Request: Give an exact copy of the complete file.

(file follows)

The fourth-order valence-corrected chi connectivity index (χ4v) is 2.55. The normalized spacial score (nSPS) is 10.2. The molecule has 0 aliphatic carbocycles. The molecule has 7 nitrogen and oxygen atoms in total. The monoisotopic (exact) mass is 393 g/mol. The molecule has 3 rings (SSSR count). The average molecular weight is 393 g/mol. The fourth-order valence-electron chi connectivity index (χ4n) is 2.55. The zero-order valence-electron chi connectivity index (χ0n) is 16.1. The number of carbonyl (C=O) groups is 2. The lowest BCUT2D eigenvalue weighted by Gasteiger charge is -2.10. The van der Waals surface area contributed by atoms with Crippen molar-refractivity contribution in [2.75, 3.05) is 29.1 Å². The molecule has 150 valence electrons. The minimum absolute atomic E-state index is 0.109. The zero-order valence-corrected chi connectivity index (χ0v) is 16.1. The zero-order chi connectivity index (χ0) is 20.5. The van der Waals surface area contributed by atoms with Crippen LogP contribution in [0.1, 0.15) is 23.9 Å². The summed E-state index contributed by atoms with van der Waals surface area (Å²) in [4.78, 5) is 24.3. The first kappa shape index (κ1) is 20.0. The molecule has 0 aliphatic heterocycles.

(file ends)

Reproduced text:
The fourth-order valence-corrected chi connectivity index (χ4v) is 2.55. The normalized spacial score (nSPS) is 10.2. The molecule has 0 aliphatic carbocycles. The molecule has 7 nitrogen and oxygen atoms in total. The monoisotopic (exact) mass is 393 g/mol. The molecule has 3 rings (SSSR count). The average molecular weight is 393 g/mol. The fourth-order valence-electron chi connectivity index (χ4n) is 2.55. The zero-order valence-electron chi connectivity index (χ0n) is 16.1. The number of carbonyl (C=O) groups is 2. The lowest BCUT2D eigenvalue weighted by Gasteiger charge is -2.10. The van der Waals surface area contributed by atoms with Crippen molar-refractivity contribution in [2.75, 3.05) is 29.1 Å². The molecule has 150 valence electrons. The minimum absolute atomic E-state index is 0.109. The zero-order valence-corrected chi connectivity index (χ0v) is 16.1. The zero-order chi connectivity index (χ0) is 20.5. The van der Waals surface area contributed by atoms with Crippen LogP contribution in [0.1, 0.15) is 23.9 Å². The summed E-state index contributed by atoms with van der Waals surface area (Å²) in [4.78, 5) is 24.3. The first kappa shape index (κ1) is 20.0. The molecule has 0 aliphatic heterocycles.